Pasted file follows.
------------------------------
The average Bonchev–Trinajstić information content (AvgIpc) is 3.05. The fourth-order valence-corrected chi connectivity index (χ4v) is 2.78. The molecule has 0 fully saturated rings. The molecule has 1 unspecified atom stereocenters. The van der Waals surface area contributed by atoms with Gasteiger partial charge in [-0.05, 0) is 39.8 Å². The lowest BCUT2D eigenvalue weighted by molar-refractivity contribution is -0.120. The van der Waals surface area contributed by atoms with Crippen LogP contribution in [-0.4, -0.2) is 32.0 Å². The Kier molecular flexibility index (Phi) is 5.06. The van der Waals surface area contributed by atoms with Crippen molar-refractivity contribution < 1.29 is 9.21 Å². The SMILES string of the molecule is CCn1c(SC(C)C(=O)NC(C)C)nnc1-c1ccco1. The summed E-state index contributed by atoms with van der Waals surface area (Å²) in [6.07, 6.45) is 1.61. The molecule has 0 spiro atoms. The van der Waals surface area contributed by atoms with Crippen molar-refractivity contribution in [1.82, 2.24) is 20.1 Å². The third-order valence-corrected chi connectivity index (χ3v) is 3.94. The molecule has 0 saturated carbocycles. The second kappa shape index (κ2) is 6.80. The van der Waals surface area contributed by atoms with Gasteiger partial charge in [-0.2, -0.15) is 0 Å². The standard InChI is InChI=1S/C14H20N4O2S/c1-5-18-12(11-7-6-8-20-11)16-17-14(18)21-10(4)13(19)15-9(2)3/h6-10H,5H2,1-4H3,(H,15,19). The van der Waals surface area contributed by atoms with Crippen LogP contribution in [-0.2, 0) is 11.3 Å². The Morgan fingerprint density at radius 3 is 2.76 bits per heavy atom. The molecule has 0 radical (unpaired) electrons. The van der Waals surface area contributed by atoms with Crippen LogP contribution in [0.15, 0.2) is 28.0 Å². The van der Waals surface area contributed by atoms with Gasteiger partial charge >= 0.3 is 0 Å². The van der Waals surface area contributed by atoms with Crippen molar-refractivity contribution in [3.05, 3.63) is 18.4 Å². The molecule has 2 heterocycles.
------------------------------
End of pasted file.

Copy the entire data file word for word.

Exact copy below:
The average Bonchev–Trinajstić information content (AvgIpc) is 3.05. The fourth-order valence-corrected chi connectivity index (χ4v) is 2.78. The molecule has 0 fully saturated rings. The molecule has 1 unspecified atom stereocenters. The van der Waals surface area contributed by atoms with Gasteiger partial charge in [-0.05, 0) is 39.8 Å². The lowest BCUT2D eigenvalue weighted by molar-refractivity contribution is -0.120. The van der Waals surface area contributed by atoms with Crippen LogP contribution in [-0.4, -0.2) is 32.0 Å². The Kier molecular flexibility index (Phi) is 5.06. The van der Waals surface area contributed by atoms with Crippen molar-refractivity contribution < 1.29 is 9.21 Å². The SMILES string of the molecule is CCn1c(SC(C)C(=O)NC(C)C)nnc1-c1ccco1. The summed E-state index contributed by atoms with van der Waals surface area (Å²) in [6.07, 6.45) is 1.61. The molecule has 0 spiro atoms. The van der Waals surface area contributed by atoms with Crippen molar-refractivity contribution in [1.82, 2.24) is 20.1 Å². The third-order valence-corrected chi connectivity index (χ3v) is 3.94. The molecule has 0 saturated carbocycles. The second kappa shape index (κ2) is 6.80. The van der Waals surface area contributed by atoms with Gasteiger partial charge in [-0.2, -0.15) is 0 Å². The standard InChI is InChI=1S/C14H20N4O2S/c1-5-18-12(11-7-6-8-20-11)16-17-14(18)21-10(4)13(19)15-9(2)3/h6-10H,5H2,1-4H3,(H,15,19). The van der Waals surface area contributed by atoms with Crippen LogP contribution in [-0.2, 0) is 11.3 Å². The Morgan fingerprint density at radius 3 is 2.76 bits per heavy atom. The molecule has 0 radical (unpaired) electrons. The van der Waals surface area contributed by atoms with Crippen LogP contribution in [0.15, 0.2) is 28.0 Å². The van der Waals surface area contributed by atoms with Gasteiger partial charge >= 0.3 is 0 Å². The van der Waals surface area contributed by atoms with Crippen molar-refractivity contribution in [3.05, 3.63) is 18.4 Å². The molecule has 2 heterocycles.